A Beautiful Boy

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He was a beautiful boy who became a beautiful man. He wanted to be a police officer from the time he was a toddler and he began by protecting his younger brothers from bullies. He was a fighter who taught people how to love. He was driven by a passionate nature that endeared him to everyone that he met. We was wise and kind and the funniest person in the room. He was there one moment and gone the next, leaving a trail of tears from the hundreds who were forever changed because they knew him. His generous heart seemingly burst from the exertion that he poured into every aspect of his life.

He was the son of a woman whom I have known since we were both six years old. We became instant friends from the moment that I moved into the house across the street from hers. We rode our bicycles up and down the streets, singing songs and playing silly games like B and G, Boy and Girl. We explored the woods and dreamed of our futures, fantasizing about the wonderful things that lay ahead. Eventually I moved and we attended different schools. It became more difficult to stay in touch, but we persevered nonetheless. We both married at about the same time and our eldest children were only months apart in age.

I used to visit her, bringing my beautiful girl to play with her beautiful boy. They had fun together and she and I talked of the challenges of being mothers and wives. Work and daily obligations had a way of impeding our get togethers. Weeks went by and then months and finally years. We had mostly lost track of one another. That boy and my girl grew and were joined by siblings with whom we had little contact. We knew of each other but not much more. Somehow we still felt that magical bond of childhood friendship. When Facebook and Google provided a means of finding almost anyone, I managed to learn of her whereabouts once again. We talked on the phone as though we had never been apart. We promised to find time for a reunion, but this and that got in the way. She lived in Austin and I was still in the Houston area. She sometimes returned to visit her beautiful boy who was now a beautiful man and meant to come see me as well, but we just missed each other over and over.

Then came the private message from her brother. The beautiful boy, now a beautiful man had died suddenly. On Thursday he seemed fine but by Friday he was dead. It was his generous heart that had quit and there would be a memorial service to say goodbye.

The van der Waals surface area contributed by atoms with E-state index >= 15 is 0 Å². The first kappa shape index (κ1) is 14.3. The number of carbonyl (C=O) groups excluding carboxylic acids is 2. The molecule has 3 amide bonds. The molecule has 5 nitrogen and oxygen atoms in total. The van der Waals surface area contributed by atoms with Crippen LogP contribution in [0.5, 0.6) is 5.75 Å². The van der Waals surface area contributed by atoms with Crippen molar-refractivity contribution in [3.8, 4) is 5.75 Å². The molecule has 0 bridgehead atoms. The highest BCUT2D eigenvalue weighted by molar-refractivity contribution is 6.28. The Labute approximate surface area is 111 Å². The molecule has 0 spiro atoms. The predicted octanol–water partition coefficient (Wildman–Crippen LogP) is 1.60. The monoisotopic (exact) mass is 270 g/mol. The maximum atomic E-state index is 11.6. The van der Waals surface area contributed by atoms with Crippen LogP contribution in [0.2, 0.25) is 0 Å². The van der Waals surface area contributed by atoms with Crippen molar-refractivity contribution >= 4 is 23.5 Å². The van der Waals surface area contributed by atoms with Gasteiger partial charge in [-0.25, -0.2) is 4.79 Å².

He had become a Deputy in the Brazoria County Sheriff’s Department. He had worked there for twenty years. In fact he had just celebrated his hiring anniversary. He had won numerous awards and citations of excellence. He loved his work. He was doing what he had always wanted to do. In turn those who encountered him were taken by his sensitive and friendly nature. They came by the hundreds to mourn his passing, filling a large auditorium. They wore their uniforms and solemnly held a vigil over his casket.

Big strong burly men broke down in tears of emotion as they spoke of how special he had been. Mighty women sporting pistols on their hips cried unashamedly for the friend and coworker who would never cheer them with his lighthearted jokes again. Partners who had faced dangers side by side with him were barely able to speak. They all knew that he was a beautiful man and that it would never be the same without him.

His brothers wondered how they will be able to carry on without him. He had been their teacher, their bud, their defender, their cheerleader, their inspiration. They had hunted for Easter eggs with him, celebrated birthdays with him, wrestled on the couch with him, acted silly with him, shared stories and secrets with him. He was their big brother, the beautiful boy who had become a beautiful man.

His wife was bereft. He had loved her as madly as any man might do. Everyone who knew him heard of his passion for her. He worked endless hours to provide for her. She was the center of his universe and together they had created children who are as beautiful as he was. His wife had kissed him good night on Thursday. She might have lingered longer and opened her heart to him had she known that on Friday he would be gone.

His little boy is about the same age that I was when my father died. I know full well how much he will miss his dad. He is the image of that beautiful man. At the memorial service he was confused and still dealing with the reality of what had happened. The wound of loss will never really go away for him. It will rip a scar on his heart that will bleed from time to time but he will also remember the goodness of his father and it will forever guide and console him. He will be proud to be the son of that beautiful man and he will remember and love him for always.

Then there was his mother, a woman who had raised him mostly alone. She had done so well. He was a very good man, and much credit for that must go to her. She worked to provide for him and his brothers. She did her best to keep him safe and teach him how to become the beautiful person that he was. She could not possibly understand why he was so suddenly gone. It was not supposed to work that way. A mother should not have to bury a son. It was all too terrible. There was nothing that I might do or say to ease the pain. All we could do was hug and cry.

I remember being two little girls with no hint of what might come in our futures. We would both endure tragedies and enjoy blessings. Our bond of friendship remained eternally strong even in long seasons of absence. I struggle to know what I might do for her now, and so I simply grieve for her and pray that she will be comforted in knowing that she brought a beautiful boy into the world who became a beautiful man who changed everyone he knew for the better.

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